Mantis Tiller Perfect For Some SPIN-Farming Contexts

Courtesy of James K., Virtually Green, San Francisco CA

The Mantis comes in two versions.

– Electric
– Gasoline

The electric is the far better choice if you have a power socket nearby. The gasoline version is noisy and not very powerful.

The torque on the electric is enormous. It easily can churn 10 inches deep through hard packed soil and has no problem spitting up large rocks. If you’re using it heavily it may periodically trip its internal circuit breaker when it gets too hot: just wait a few minutes, hit the breaker reset button and resume tilling.

It’s small and light enough to take on a bus carried over one shoulder. A guaranteed conversation starter.

Very sturdy. Have been using one now since 2009 and it’s still going strong.

It’s no substitute for a BCS for larger plots, but for small plots or rooftop use it’s excellent.

Several other SPIN farmers weighed in favorably on the Mantis. Linda Borghi at Abundant Life Farm in Walker Valley NY love love loves hers.

SPIN photo mantis 4

 

Rooftop SPIN-Farming

Courtesy of James K., Virtually Green, San Francisco

There are two types of green roofs, identified by their soil depths:

– extensive (usually 2″ to 4″ in soil depth)
– intensive (“8 inches on up)

For SPIN farming purposes the intensive type is obviously the way to go, though it’s conceivable that in some limited circumstances one  might be able to do greens, such as lettuce, in shallow extensive  green roof soils.

There are also two different approaches to covering the rooftop with soil:

– membrane
– container

The membrane approach basically involves covering the roof with layers of waterproof membrane and drainage materials topped off by soil.

The container approach is just like it sounds. You garden in containers, though the containers on most green roofs are tray-shaped, often 2′ x 4′ width and length. 8″ or deeper depth trays are available.

In the membrane approach the green roof membrane is the roof surface. In the container approach the container/trays rest on top of the roof surface.

One way to do a tray-based green roof system is to buy commercial trays. Below are links to a couple green roof tray companies that have 2’x4’x8″ trays:

GreenGrid
http://www.greengridroofs.com/

Tournesol Siteworks
http://www.tournesolsiteworks.com/

Green roof containers/trays can be homemade. Commercial trays can also be modified to better suit the standard 2’x25′ SPIN bed.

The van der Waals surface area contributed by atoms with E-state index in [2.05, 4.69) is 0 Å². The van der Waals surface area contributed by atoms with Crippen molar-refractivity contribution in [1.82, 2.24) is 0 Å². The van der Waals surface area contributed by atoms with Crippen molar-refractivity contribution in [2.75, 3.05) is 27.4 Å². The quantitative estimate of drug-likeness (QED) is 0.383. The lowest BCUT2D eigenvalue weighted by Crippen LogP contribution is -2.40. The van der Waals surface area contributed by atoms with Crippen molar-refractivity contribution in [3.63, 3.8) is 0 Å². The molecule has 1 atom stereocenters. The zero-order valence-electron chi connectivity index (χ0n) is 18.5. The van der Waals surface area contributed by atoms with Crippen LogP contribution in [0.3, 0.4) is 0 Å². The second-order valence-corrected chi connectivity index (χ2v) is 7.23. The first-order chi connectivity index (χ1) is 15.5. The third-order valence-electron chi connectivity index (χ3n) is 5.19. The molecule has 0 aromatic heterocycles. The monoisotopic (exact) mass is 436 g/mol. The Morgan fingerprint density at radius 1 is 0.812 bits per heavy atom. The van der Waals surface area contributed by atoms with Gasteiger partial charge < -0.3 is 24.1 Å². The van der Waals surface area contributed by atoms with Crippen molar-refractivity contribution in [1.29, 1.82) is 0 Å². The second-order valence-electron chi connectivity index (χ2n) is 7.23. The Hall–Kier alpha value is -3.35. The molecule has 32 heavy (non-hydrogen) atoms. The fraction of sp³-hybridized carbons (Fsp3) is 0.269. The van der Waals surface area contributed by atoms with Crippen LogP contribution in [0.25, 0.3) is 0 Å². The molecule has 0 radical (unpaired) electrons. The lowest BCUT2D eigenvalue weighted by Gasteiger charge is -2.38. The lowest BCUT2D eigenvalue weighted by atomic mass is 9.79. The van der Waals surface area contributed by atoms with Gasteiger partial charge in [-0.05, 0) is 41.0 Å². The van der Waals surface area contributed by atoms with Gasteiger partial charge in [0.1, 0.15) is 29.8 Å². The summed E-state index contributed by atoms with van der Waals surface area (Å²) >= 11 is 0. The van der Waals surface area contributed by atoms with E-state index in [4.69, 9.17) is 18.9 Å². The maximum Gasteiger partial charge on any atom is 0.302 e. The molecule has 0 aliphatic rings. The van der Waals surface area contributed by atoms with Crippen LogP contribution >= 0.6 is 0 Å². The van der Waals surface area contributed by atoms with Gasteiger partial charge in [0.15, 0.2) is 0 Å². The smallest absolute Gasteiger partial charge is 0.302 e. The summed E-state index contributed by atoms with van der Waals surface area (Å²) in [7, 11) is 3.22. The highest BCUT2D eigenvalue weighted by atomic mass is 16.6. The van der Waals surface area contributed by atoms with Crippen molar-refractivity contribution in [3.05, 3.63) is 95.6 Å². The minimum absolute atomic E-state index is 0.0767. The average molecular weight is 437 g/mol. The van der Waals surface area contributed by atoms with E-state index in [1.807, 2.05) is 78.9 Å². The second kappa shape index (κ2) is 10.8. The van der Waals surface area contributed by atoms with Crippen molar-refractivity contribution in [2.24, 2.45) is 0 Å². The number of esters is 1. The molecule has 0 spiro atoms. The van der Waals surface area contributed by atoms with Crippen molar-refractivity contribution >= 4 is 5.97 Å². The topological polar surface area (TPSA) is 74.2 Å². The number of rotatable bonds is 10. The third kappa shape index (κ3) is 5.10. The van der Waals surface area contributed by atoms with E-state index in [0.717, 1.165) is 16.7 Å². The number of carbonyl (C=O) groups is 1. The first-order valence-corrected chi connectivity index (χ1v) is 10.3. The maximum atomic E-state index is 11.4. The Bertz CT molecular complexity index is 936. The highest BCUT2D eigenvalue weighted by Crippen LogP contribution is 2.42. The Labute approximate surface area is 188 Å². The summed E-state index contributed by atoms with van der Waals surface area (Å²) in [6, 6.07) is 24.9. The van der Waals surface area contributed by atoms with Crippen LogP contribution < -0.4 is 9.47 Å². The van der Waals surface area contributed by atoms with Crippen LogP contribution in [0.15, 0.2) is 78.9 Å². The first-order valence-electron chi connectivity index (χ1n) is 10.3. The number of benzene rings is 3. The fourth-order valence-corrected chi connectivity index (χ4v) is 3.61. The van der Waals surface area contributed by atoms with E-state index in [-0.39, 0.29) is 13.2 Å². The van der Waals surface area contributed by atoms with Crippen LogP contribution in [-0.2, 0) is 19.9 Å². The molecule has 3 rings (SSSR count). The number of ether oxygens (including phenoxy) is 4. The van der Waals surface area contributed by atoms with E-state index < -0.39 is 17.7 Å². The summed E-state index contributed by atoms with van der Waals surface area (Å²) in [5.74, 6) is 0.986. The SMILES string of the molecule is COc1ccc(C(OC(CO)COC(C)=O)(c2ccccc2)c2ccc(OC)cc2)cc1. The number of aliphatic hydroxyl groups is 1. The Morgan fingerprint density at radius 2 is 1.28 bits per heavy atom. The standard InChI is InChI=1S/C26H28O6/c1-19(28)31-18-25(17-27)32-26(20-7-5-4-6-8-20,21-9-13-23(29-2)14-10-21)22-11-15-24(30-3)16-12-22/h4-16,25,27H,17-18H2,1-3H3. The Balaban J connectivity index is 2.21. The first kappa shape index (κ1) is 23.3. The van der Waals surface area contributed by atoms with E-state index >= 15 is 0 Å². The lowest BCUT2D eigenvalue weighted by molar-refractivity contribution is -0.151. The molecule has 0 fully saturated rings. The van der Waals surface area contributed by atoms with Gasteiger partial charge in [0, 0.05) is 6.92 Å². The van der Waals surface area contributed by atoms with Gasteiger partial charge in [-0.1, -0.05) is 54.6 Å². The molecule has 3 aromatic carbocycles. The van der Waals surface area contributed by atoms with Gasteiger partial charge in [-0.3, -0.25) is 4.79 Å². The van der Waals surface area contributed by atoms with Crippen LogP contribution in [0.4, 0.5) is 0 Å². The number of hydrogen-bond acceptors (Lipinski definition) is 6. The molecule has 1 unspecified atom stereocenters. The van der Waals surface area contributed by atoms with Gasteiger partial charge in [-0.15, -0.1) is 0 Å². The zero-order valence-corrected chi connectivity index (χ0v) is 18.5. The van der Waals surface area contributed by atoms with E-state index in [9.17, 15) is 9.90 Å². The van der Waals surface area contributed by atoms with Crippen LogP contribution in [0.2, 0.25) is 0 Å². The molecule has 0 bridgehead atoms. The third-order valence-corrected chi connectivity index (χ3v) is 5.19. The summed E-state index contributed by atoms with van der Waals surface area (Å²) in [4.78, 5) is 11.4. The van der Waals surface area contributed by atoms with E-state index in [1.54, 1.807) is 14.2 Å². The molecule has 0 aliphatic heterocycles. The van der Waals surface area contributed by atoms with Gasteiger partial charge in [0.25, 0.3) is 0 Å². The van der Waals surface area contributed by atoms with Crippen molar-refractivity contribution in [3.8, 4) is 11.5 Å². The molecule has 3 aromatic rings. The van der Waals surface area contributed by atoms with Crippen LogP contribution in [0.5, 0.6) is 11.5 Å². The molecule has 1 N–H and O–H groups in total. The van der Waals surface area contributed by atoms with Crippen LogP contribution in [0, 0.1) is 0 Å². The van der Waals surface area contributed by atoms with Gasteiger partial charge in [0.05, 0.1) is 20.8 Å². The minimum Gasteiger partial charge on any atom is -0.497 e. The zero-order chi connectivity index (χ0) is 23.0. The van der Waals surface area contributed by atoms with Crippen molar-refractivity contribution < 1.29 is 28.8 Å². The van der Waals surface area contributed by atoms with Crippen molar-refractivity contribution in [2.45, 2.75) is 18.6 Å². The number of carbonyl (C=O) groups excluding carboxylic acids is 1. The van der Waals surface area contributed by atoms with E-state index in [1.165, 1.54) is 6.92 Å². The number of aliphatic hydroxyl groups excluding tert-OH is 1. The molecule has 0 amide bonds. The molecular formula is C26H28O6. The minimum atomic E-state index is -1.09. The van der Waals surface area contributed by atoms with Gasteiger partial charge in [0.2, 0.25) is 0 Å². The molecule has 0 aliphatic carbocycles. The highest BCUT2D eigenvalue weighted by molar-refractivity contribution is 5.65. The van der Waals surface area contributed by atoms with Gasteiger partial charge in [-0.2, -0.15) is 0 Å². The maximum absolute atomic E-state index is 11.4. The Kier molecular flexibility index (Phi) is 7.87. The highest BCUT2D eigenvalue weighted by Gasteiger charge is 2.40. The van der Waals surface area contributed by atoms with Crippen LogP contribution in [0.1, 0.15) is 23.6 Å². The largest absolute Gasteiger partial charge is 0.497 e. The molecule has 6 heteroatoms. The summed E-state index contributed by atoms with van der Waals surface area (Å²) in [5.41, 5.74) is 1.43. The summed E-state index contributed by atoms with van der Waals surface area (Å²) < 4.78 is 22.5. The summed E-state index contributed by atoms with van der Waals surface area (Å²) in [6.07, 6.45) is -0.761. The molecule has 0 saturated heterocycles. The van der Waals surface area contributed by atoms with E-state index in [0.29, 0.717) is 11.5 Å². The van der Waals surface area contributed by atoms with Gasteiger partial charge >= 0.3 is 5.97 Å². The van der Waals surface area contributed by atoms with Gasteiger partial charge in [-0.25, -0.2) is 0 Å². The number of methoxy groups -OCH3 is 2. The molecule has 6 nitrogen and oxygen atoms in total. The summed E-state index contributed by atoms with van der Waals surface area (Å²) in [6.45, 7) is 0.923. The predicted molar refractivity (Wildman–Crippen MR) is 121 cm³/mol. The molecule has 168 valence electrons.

At first glance the membrane approach might seem like the best way to go, and in a few situations it might be the best: for instance, you can create 2’x25′ continuous beds like you would on ground level. But, except for new construction projects willing to redesign the
planned roof, or for existing buildings willing to spend the money to essentially reroof their building with a soil membrane green roof, the container/tray approach enables a building builder/owner to test the green roof concept without needing to make any significant
changes to the designed or built roof surface.

Soil has weight, especially when wet. This usually doesn’t matter at ground level … unless you’re on a slippery slope or plagued by caverns.

Roofs have weight load limits. All legal roofs in USA and Canada have two load specifications:

– Dead Load
– Live Load

Dead load is the weight of the roof itself. Obviously a roof must be capable of handling its own weight. Live load is the ability of a roof to handle the weight of things that may come and go such as people or snow, or are there to stay such as PV panels or container plants.

In snow country it’s normal for roofs to have a minimum Live Load requirement of 30 lbs/psf (per square foot).

A 12″ depth of normal soil (not lightweight vermiculite etc) when saturated weighs about 100 lbs/psf: that exceeds a 30 lb/psf roof live load by 70 lbs/psf: definitely Oops!

And just imagine 12” of rooftop saturated soil in late Fall or Early Spring that unfortunately gets further loading from a heavy snowstorm. More Oops! By the way, for those of you who experience major winter snowfall, the trays can be removed from much or all of
the rooftop during the winter months.  WORTH NOTING! This is a good moment to mention how nice it is to have freight elevator access directly to a green roof farm, such elevator access not unusual on large mid- and high-rise office buildings. Also, moving soil-filled trays around or off of a roof is easiest done using a standard pallet jack.

So one of the main things you must be aware of when considering a green roof is the Live Load of the roof and how best to deploy the green roof trays to accommodate the Live Load situation in your climate.

The container/tray approach enables the rooftop SPIN farmer to put  soil only where you want it. Path areas can be soil-free and therefore not contribute to live load. Trays can be spread out to lower the average roof Live Load to a safe average and point-load
level. The heaviest concentration of trays can be on top of the load-bearing walls and columns rather than over long unsupported roof spans.

As you’re no doubt realizing, rooftop SPIN farming is somewhat different from ground level SPIN. There are aspects of rooftop farming that a ground level farmer would never have to deal with and vice versa. Imagine farming that never ever has problems with
gophers, moles or deer, or via the elevator delivering the rooftop farm produce directly to your customers on the floors of a large high-rise building. Sweet!